The Bug Hatch is Rigged for Walleyes


Summer always comes, regardless of what else is going on in the world. Fishing is all about patterns and interrelationships between predators and prey, which keeps changing through the seasons. When the spawn ends the bug hatch is rigged for walleyes.


The Spawn

Other than members of the sunfish family, most predators and prey have finished spawning by early June across the Upper Midwest.

Largemouth bass, smallmouth bass, crappies and sunfish are some of the last fish to spawn in the spring. The sunfish family all spawn when surface water temperatures reach the mid 60s or warmer.

The peak spring walleye bite usually happens when surface water temperatures break the 60-degree mark. The males bite early in the season, but by late May the larger female walleyes are fully recovered and ready to feed.

Measuring surface water temperatures the first thing in the morning on my Humminbird Helix 12 is a key. I always have water temperature on my sonar readouts, regardless of the time of year. It helps to track what temperature the lakes are able to hold overnight, not the spikes in temperature that happen during the day.


The Insect Hatch

Many walleyes move off shoreline structure when the minnows finish spawning (primarily shiners) and the insect hatches begin in the mud basin.

Insect hatches occur out of mud bottom, with most of the mud in the basin. There are also areas of mud in shallow water, which are often less obvious.

Walleyes begin to scatter after the minnows finish spawning along the shoreline. Some walleyes look for larger prey like perch and crayfish in the weeds, while other walleyes head for mid-lake structures to feed along the edges of the mud basin.

I like to fish a jig and minnow whenever I can. Eventually, the spottail shiners finish spawning and leave the shoreline. Spottail shiners are a spring thing in the bait stores and only last as long as bait trappers can catch them.


The Setup

When walleyes start feeding in deep water, most anglers switch to a live bait rig with leeches, nightcrawlers or larger minnows like chubs or golden shiners.

Live bait can be rigged many different ways, but it is basically a hook, leader and swivel with some kind of slip sinker.

I like a longer rod with a sensitive tip, so I can feel the bites better. The St. Croix Legend Elite 7- to 7 1/2-foot ML is perfect for livebait rigs. I like rods with a fast action and a good backbone, so I can play larger walleyes on light line with small hooks, and still keep control of the fish.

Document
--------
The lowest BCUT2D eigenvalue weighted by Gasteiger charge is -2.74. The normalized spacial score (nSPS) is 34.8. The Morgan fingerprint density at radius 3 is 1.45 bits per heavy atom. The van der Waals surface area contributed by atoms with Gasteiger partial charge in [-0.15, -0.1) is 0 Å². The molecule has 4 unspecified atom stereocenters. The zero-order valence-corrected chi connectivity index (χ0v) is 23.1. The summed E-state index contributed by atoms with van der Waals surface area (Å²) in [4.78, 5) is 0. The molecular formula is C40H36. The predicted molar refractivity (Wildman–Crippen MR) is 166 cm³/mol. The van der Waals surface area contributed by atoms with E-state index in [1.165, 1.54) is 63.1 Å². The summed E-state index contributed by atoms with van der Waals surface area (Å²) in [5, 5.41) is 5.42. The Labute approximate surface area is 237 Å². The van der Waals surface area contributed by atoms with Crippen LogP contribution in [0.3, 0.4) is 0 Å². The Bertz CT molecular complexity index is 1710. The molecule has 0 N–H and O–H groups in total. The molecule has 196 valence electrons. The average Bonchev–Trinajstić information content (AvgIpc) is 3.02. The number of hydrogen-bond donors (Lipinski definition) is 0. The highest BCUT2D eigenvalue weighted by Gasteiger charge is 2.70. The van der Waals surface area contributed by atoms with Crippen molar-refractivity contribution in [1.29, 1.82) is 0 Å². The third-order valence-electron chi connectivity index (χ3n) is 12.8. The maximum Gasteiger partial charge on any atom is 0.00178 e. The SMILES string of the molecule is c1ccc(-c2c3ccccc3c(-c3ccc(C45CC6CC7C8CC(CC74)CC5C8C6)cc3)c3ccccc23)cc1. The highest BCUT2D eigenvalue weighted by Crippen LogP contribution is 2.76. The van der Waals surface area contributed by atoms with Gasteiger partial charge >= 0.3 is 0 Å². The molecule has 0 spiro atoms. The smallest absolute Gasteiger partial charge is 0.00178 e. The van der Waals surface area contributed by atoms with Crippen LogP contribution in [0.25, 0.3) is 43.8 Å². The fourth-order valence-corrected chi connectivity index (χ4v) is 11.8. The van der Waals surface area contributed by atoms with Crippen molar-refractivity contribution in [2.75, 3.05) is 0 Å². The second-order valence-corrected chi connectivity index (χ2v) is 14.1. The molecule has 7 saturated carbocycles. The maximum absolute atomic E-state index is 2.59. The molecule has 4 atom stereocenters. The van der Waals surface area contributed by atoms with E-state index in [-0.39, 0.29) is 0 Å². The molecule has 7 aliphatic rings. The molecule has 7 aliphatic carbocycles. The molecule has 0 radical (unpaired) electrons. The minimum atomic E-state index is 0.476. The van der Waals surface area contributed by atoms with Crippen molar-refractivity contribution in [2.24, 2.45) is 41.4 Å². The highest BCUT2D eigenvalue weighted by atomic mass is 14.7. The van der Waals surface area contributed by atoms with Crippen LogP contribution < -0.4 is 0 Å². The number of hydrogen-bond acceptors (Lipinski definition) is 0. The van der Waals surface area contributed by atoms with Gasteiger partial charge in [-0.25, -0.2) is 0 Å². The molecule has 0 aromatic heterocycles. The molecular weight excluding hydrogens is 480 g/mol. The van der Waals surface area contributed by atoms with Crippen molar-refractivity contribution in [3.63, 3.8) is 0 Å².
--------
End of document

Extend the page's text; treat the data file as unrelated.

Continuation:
Reels with slightly larger spools for livebait rigging, help to reduce line twist with the larger diameter spool. I usually fill reels with green 10-pound-test Sunline SX1 with a mono backing.

The type and weight sinker depends on the depth and the bottom type. I use a small bullet sinker when I fish shallow, keep the speed up, and regulate the amount of line I let out to try avoid dragging the sinker on the bottom and picking up slime off the bottom.

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If I am fishing deep, especially if there are some rocks, I like the Northland Rock Runner, low-profile slip sinker. Using a good quality ball bearing swivel with the solid rings instead of split rings, so I don’t put nicks in the line.

I use Sunline FC Sniper fluorocarbon leaders, usually 8-pound test, in varying lengths. I go with lighter leaders in some situations when walleyes are finicky or when I am fishing super-clear water.

A #4 or #6 Gamakatsu Salmon style hook because larger hooks tend to drag on the bottom and catch more slime. I like red or bronze Gamakatsu hooks, depending on the conditions. I often add a red glass bead in clear water or a green chartreuse glow bead in stained or dirty water.

Longer leaders require a longer-handled net. Frabill makes extending handles on some of their Conservation Series Nets, so anglers can reach walleyes on the end of super-long leaders.

Frabill Bait Stations come in several sizes, so anglers can have an insulated aerated container for larger minnows, and smaller baits like leeches in their own containers.



I use livebait rigs to work through an area holding scattered walleyes. The MinnKota Terrova can run me through the same trolling paths or, with a couple of keystrokes, I can move over ten feet in either direction and repeat a similar, parallel path.

If I see a concentration of fish, I can hit the Spot Lock feature on my MinnKota and hold upwind of the fish. I will make a few casts with a Northland Fireball Jig and leech, or I can use a short leader snell and a larger minnow to cast to the walleyes.

I use the side imaging feature on my Helix 12 while I am fishing, so I can see and mark fish out to the side of the boat. Anglers can look at their LakeMaster lake maps and read them just like a road map.



Fish have to swim to their new locations, so anglers should be able to see where the fish have been and where the fish are likely headed, so they can look at the natural pathways leading the fish to the new areas.

Walleyes are opportunistic and rarely in a hurry. They usually feed their way between locations. If they run into a good feeding area on the way, they don’t have a schedule and are free to stop. Walleyes don’t usually have to be at any specific location by any specific time.

Early in the summer, oxygen levels are good at all depths in the lakes. Walleyes and other species can be as deep or as shallow as they want to be. Their biggest limiting factor is food, so keep that in mind as you search for active fish.

Good luck fishing and follow our adventures on social media. Fish On!


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